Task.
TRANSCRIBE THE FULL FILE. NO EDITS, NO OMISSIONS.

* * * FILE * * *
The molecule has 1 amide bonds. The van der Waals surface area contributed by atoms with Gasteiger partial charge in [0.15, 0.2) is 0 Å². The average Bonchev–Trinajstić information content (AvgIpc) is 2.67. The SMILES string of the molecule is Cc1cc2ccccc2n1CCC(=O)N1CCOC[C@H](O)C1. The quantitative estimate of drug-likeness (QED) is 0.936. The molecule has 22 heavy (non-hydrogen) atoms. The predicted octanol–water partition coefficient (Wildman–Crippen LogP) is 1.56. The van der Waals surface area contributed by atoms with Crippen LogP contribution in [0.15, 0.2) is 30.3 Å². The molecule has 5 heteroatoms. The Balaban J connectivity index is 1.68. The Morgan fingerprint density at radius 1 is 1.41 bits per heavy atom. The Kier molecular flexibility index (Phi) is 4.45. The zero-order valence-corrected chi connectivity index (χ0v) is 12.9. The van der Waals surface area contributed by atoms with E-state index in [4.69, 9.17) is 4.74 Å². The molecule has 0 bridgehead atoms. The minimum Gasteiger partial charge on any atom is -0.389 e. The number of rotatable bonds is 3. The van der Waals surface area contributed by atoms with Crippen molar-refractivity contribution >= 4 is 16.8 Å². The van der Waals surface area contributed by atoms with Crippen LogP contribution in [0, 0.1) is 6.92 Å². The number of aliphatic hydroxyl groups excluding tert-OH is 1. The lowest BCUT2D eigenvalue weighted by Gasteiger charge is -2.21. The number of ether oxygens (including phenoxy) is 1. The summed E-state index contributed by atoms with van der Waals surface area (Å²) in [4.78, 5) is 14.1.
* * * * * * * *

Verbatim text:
The molecule has 1 amide bonds. The van der Waals surface area contributed by atoms with Gasteiger partial charge in [0.15, 0.2) is 0 Å². The average Bonchev–Trinajstić information content (AvgIpc) is 2.67. The SMILES string of the molecule is Cc1cc2ccccc2n1CCC(=O)N1CCOC[C@H](O)C1. The quantitative estimate of drug-likeness (QED) is 0.936. The molecule has 22 heavy (non-hydrogen) atoms. The predicted octanol–water partition coefficient (Wildman–Crippen LogP) is 1.56. The van der Waals surface area contributed by atoms with Crippen LogP contribution in [0.15, 0.2) is 30.3 Å². The molecule has 5 heteroatoms. The Balaban J connectivity index is 1.68. The Morgan fingerprint density at radius 1 is 1.41 bits per heavy atom. The Kier molecular flexibility index (Phi) is 4.45. The zero-order valence-corrected chi connectivity index (χ0v) is 12.9. The van der Waals surface area contributed by atoms with E-state index in [4.69, 9.17) is 4.74 Å². The molecule has 0 bridgehead atoms. The minimum Gasteiger partial charge on any atom is -0.389 e. The number of rotatable bonds is 3. The van der Waals surface area contributed by atoms with Crippen molar-refractivity contribution >= 4 is 16.8 Å². The van der Waals surface area contributed by atoms with Crippen LogP contribution in [0, 0.1) is 6.92 Å². The number of aliphatic hydroxyl groups excluding tert-OH is 1. The lowest BCUT2D eigenvalue weighted by Gasteiger charge is -2.21. The number of ether oxygens (including phenoxy) is 1. The summed E-state index contributed by atoms with van der Waals surface area (Å²) in [4.78, 5) is 14.1.